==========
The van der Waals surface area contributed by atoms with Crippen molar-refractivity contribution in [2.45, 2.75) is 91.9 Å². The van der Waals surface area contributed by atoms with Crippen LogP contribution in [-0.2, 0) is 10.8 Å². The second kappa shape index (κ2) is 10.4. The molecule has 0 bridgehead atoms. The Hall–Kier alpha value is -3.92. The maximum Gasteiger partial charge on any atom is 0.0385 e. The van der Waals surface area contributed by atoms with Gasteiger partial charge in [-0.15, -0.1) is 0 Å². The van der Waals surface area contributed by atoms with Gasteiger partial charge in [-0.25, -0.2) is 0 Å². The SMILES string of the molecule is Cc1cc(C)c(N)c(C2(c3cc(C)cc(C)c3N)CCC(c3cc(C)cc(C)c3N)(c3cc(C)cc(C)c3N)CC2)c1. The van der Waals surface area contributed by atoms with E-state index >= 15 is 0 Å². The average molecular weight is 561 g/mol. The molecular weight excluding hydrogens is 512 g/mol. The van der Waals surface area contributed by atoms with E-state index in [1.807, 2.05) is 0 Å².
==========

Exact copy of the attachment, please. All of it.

The van der Waals surface area contributed by atoms with Crippen molar-refractivity contribution in [2.45, 2.75) is 91.9 Å². The van der Waals surface area contributed by atoms with Crippen LogP contribution in [-0.2, 0) is 10.8 Å². The second kappa shape index (κ2) is 10.4. The molecule has 0 bridgehead atoms. The Hall–Kier alpha value is -3.92. The maximum Gasteiger partial charge on any atom is 0.0385 e. The van der Waals surface area contributed by atoms with Gasteiger partial charge in [-0.15, -0.1) is 0 Å². The van der Waals surface area contributed by atoms with Gasteiger partial charge in [-0.25, -0.2) is 0 Å². The SMILES string of the molecule is Cc1cc(C)c(N)c(C2(c3cc(C)cc(C)c3N)CCC(c3cc(C)cc(C)c3N)(c3cc(C)cc(C)c3N)CC2)c1. The van der Waals surface area contributed by atoms with E-state index >= 15 is 0 Å². The average molecular weight is 561 g/mol. The molecular weight excluding hydrogens is 512 g/mol. The van der Waals surface area contributed by atoms with E-state index in [1.807, 2.05) is 0 Å².